McMAHON v. GAMEZ

Case No. CV 16-1971 JGB (MRW).

ANTHONY MICHAEL McMAHON, Plaintiff, v. J. GAMEZ, et al., Defendants.

United States District Court, C.D. California.

Editors Note
Applicable Law: 42 U.S.C. § 1983
Cause: 42 U.S.C. § 1983 Prisoner Civil Rights
Nature of Suit: 550 Prisoner: Civil Rights
Source: PACER


Attorney(s) appearing for the Case

Anthony Michael McMahon, Plaintiff, Pro Se.

J. Gamez, Defendant, represented by Todd Grabarsky , Office of the Attorney General.

Nancy De Weese, Defendant, represented by Todd Grabarsky , Office of the Attorney General.


ORDER DISMISSING ACTION WITH PREJUDICE

JESUS G. BERNAL, District Judge.

The Court dismisses the action for failure to oppose a dismissal motion and failure to prosecute.

* * *

This is a prisoner civil rights action filed in March 2016. Plaintiff is a former state prison inmate. According to the complaint, correctional officers sprayed pepper spray at Plaintiff during a fight with another inmate, causing him injuries. (Complaint at 5-8.)

Magistrate Judge Wilner screened Plaintiff's original complaint. (Docket # 5.) Judge Wilner granted Plaintiff IFP status and ordered the complaint to be served on two prison officials.

The Attorney General (representing the officials) moved to dismiss the action on several grounds. (Docket # 15.) Rather than oppose the dismissal motion, Plaintiff filed an amended complaint in September 2016. (Docket # 24.) The Attorney General again moved to dismiss the action. (Docket # 29.)

After obtaining several extensions of time, Plaintiff failed to file a timely response to the motion. (Docket # 31-34.) In the interim, Plaintiff was released from custody. Because he did not update his mailing address with the Court, several court orders were returned as undeliverable. (Docket # 35, 37.)

The Court issued an order to show cause why the action should not be dismissed. (Docket # 36.) Plaintiff responded to the OSC in February 2017. (Docket # 38.) His response described his health problems and his recent release from custody. Judge Wilner discharged the OSC without further consequence. (Docket # 39.)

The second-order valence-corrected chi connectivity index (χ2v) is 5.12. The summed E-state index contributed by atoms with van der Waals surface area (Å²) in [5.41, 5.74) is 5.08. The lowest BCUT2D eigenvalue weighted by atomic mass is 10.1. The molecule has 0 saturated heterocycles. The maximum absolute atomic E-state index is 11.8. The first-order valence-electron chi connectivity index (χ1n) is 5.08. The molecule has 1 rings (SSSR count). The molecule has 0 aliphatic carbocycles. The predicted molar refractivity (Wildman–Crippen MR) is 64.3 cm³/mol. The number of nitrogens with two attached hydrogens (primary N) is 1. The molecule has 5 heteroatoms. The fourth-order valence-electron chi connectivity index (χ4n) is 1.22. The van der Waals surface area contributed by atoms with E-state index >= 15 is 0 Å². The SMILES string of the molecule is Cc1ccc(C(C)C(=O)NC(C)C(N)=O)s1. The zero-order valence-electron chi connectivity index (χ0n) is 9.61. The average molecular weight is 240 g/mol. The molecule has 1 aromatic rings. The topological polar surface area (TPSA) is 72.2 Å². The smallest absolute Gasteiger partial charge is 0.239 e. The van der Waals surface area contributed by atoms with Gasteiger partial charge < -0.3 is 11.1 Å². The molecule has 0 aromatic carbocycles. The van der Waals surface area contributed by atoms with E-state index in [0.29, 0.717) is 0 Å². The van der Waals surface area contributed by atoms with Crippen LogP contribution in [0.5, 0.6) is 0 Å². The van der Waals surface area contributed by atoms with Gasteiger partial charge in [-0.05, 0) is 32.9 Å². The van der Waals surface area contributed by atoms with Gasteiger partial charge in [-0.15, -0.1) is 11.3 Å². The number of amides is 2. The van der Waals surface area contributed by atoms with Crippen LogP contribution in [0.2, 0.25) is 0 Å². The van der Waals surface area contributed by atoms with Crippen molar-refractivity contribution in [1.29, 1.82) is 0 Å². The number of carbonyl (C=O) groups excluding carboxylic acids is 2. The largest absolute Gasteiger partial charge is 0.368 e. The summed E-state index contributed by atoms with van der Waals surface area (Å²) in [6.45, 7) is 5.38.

However, because the action had been pending for nearly a year — and the dismissal motion was pending for many months — the Court informed Petitioner that he had "one final opportunity to respond to the defense's motion" by early April 2017. The Court expressly informed Petitioner that failure to respond would lead the Court to conclude that the motion was unopposed under Local Rule 7-12. (Id.) To date, Plaintiff has not filed anything in response to the dismissal motion.

* * *

Rule 41(b) provides that if a plaintiff "fails to prosecute or to comply with these rules or a court order, a defendant may move to dismiss the action or any claim against it." Dismissal also may be ordered by the Court sua sponte. Link v. Wabash R.R., 370 U.S. 626, 629-30 (1962). Dismissal of a civil action under Rule 41 may be appropriate to advance the public's interest in the expeditious resolution of litigation, the court's need to manage its docket, and to avoid the risk of prejudice to defendants. Omstead v. Dell, Inc., 594 F.3d 1081, 1084 (9th Cir. 2010). Additionally, a court should consider the public policy favoring disposition of cases on their merits and the availability of less drastic alternatives in its evaluation. Carey v. King, 856 F.2d 1439, 1440 (9th Cir. 1988).

Dismissal is also proper under the Local Rules of Court. Local Rule 7-9 requires a party to file a memorandum stating the basis for that party's opposition to a motion. Local Rule 7-12 states that the "failure to file any required document [] may be deemed consent to the granting or denial of the motion."

* * *

In the present action, the Court finds dismissal is appropriate. Plaintiff failed to respond to the long-pending dismissal motion in this action. The magistrate judge directly informed Plaintiff of his obligation to respond to the motion. Plaintiff's failure to do so demonstrates that he has no interest in advancing the action here. By contrast, the Court, the defense, and the public have a strong interest in terminating this action. Omstead, 594 F. 3d at 1084.

Finally, the government's dismissal motion — pending with the Court for several months — is unopposed. Plaintiff's failure (despite numerous opportunities) to file any response means that the Court should deem the dismissal motion unopposed under Local Rule 7-12 and grant the requested relief.

Accordingly, for the reasons discussed above, this action is DISMISSED with prejudice. See Fed. R. Civ. P. 41(b) (dismissal under rule ordinarily "operates as an adjudication on the merits").

IT IS SO ORDERED.


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